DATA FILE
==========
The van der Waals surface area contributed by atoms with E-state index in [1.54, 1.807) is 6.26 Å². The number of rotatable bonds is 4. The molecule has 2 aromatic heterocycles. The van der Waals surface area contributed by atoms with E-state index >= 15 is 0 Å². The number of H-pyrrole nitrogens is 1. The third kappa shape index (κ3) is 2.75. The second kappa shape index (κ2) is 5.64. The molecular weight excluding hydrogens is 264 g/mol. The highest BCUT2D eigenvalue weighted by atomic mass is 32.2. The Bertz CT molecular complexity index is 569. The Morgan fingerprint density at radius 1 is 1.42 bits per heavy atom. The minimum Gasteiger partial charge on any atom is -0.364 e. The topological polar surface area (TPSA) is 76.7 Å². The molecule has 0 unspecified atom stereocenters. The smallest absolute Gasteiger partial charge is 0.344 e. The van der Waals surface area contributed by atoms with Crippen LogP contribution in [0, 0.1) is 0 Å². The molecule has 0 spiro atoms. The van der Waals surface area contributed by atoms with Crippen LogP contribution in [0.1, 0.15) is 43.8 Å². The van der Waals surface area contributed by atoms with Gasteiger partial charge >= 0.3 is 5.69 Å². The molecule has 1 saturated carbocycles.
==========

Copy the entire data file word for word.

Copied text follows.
The van der Waals surface area contributed by atoms with E-state index in [1.54, 1.807) is 6.26 Å². The number of rotatable bonds is 4. The molecule has 2 aromatic heterocycles. The van der Waals surface area contributed by atoms with E-state index >= 15 is 0 Å². The number of H-pyrrole nitrogens is 1. The third kappa shape index (κ3) is 2.75. The second kappa shape index (κ2) is 5.64. The molecular weight excluding hydrogens is 264 g/mol. The highest BCUT2D eigenvalue weighted by atomic mass is 32.2. The Bertz CT molecular complexity index is 569. The Morgan fingerprint density at radius 1 is 1.42 bits per heavy atom. The minimum Gasteiger partial charge on any atom is -0.364 e. The topological polar surface area (TPSA) is 76.7 Å². The molecule has 0 unspecified atom stereocenters. The smallest absolute Gasteiger partial charge is 0.344 e. The van der Waals surface area contributed by atoms with Crippen LogP contribution in [0, 0.1) is 0 Å². The molecule has 0 spiro atoms. The van der Waals surface area contributed by atoms with Crippen LogP contribution in [0.1, 0.15) is 43.8 Å². The van der Waals surface area contributed by atoms with Gasteiger partial charge >= 0.3 is 5.69 Å². The molecule has 1 saturated carbocycles.